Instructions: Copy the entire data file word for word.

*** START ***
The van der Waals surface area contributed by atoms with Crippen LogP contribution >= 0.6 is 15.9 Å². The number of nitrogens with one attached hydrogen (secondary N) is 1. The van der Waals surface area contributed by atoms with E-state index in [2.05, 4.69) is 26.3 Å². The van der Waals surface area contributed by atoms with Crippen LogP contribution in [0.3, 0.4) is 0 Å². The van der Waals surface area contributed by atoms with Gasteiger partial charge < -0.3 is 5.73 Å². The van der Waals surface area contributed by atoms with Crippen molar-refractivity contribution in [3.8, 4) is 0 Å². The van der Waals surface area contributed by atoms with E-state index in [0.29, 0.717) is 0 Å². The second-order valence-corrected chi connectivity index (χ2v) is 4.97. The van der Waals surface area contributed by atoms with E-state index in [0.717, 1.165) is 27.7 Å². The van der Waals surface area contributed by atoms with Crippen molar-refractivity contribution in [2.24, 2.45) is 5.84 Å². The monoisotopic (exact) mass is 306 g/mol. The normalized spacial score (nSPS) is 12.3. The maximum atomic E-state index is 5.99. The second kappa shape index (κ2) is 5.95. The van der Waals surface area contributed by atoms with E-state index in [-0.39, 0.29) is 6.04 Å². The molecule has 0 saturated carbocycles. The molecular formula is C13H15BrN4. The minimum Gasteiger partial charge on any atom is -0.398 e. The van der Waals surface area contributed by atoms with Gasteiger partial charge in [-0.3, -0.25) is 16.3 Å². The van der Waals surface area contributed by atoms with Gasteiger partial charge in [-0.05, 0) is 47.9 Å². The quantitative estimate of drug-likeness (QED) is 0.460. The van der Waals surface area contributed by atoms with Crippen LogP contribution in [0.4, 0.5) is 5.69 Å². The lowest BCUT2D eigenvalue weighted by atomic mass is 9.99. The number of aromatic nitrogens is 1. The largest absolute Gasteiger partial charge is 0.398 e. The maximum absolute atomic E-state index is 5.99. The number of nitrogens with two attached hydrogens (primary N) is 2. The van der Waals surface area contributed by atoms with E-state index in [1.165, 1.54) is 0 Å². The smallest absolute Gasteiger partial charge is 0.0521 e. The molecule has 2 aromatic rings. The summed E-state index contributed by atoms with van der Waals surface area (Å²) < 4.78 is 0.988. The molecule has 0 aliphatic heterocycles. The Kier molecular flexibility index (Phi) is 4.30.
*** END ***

The van der Waals surface area contributed by atoms with Crippen LogP contribution >= 0.6 is 15.9 Å². The number of nitrogens with one attached hydrogen (secondary N) is 1. The van der Waals surface area contributed by atoms with E-state index in [2.05, 4.69) is 26.3 Å². The van der Waals surface area contributed by atoms with Crippen LogP contribution in [0.3, 0.4) is 0 Å². The van der Waals surface area contributed by atoms with Gasteiger partial charge < -0.3 is 5.73 Å². The van der Waals surface area contributed by atoms with Crippen molar-refractivity contribution in [3.8, 4) is 0 Å². The van der Waals surface area contributed by atoms with E-state index in [0.29, 0.717) is 0 Å². The second-order valence-corrected chi connectivity index (χ2v) is 4.97. The van der Waals surface area contributed by atoms with E-state index in [0.717, 1.165) is 27.7 Å². The van der Waals surface area contributed by atoms with Crippen molar-refractivity contribution in [2.24, 2.45) is 5.84 Å². The monoisotopic (exact) mass is 306 g/mol. The normalized spacial score (nSPS) is 12.3. The maximum atomic E-state index is 5.99. The second kappa shape index (κ2) is 5.95. The van der Waals surface area contributed by atoms with E-state index in [-0.39, 0.29) is 6.04 Å². The molecule has 0 saturated carbocycles. The molecular formula is C13H15BrN4. The minimum Gasteiger partial charge on any atom is -0.398 e. The van der Waals surface area contributed by atoms with Gasteiger partial charge in [-0.3, -0.25) is 16.3 Å². The van der Waals surface area contributed by atoms with Gasteiger partial charge in [-0.05, 0) is 47.9 Å². The quantitative estimate of drug-likeness (QED) is 0.460. The van der Waals surface area contributed by atoms with Crippen LogP contribution in [0.4, 0.5) is 5.69 Å². The lowest BCUT2D eigenvalue weighted by atomic mass is 9.99. The number of aromatic nitrogens is 1. The largest absolute Gasteiger partial charge is 0.398 e. The maximum absolute atomic E-state index is 5.99. The number of nitrogens with two attached hydrogens (primary N) is 2. The van der Waals surface area contributed by atoms with E-state index in [1.165, 1.54) is 0 Å². The smallest absolute Gasteiger partial charge is 0.0521 e. The molecule has 2 aromatic rings. The summed E-state index contributed by atoms with van der Waals surface area (Å²) < 4.78 is 0.988. The molecule has 0 aliphatic heterocycles. The Kier molecular flexibility index (Phi) is 4.30.